Syrian Emergency Law

From Censorpedia
Jump to: navigation, search

Date: 1963 to Present

Region: Middle East

Subject: Military Censorship

Medium: Press


President: Bashar al-Asad, as of July 2000

Confronting Bodies: Syrian Government, as controlled by the ruling Arab Socialist Ba'ath Party

Location: Syria

Description in Brief: Syria has been under Emergency Law since 1963, which has essentially rendered most of the constitutional protections afforded to Syrian citizens and has given the government incredible power to silence its critics.

Effects of the Emergency Law: While the Emergency Law was technically lifted in April 2011 after 48 years of being in effect, a variety of other laws, such as immunity from prosecution for government security forces, seriously undermines free speech within the Syrian Arab Republic.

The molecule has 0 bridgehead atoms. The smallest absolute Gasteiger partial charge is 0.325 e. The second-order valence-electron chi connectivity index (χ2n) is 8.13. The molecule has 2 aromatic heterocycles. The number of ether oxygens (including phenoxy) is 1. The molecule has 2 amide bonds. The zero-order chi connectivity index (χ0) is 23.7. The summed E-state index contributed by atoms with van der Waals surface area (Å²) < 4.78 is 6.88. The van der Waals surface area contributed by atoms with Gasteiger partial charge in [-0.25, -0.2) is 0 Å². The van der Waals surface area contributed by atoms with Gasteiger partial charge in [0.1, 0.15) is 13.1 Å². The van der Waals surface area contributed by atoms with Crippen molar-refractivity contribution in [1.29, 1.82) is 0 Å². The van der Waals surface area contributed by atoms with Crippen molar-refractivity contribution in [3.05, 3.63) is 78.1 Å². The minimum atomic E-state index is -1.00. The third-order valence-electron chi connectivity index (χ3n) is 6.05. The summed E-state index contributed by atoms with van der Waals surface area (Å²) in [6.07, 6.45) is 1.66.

Description of the Law: In place since the 1963 coup that brought the current ruling Arab Socialist Baath Party to power, the Emergency Law severely restricts public gatherings, especially those in opposition to the ruling Ba'ath Party and the Asad Regime. President Asad, who succeeded his father Hafez al-Asad in 2000, uses the same reasoning to justify the state of Emergency as his father did; the continued state of war with Israel and the threats posed by terrorist organizations. In practice however, the rule essentially cements the totalitarian nature of the Syrian Arab Republic and its Ba'athist party rulers. President Asad utilizes the variety of powers granted to him to hold onto power, and is control of nearly all political and economic life in Syria. Formally, the law allows Syrian government officials to arrest "suspects or people who threaten security," while restricting free movement and authorizing both the monitoring of media communications both personal and public.

Source: Al Jazeera: [[1]] , US Department of State [[2]], Time [[3]]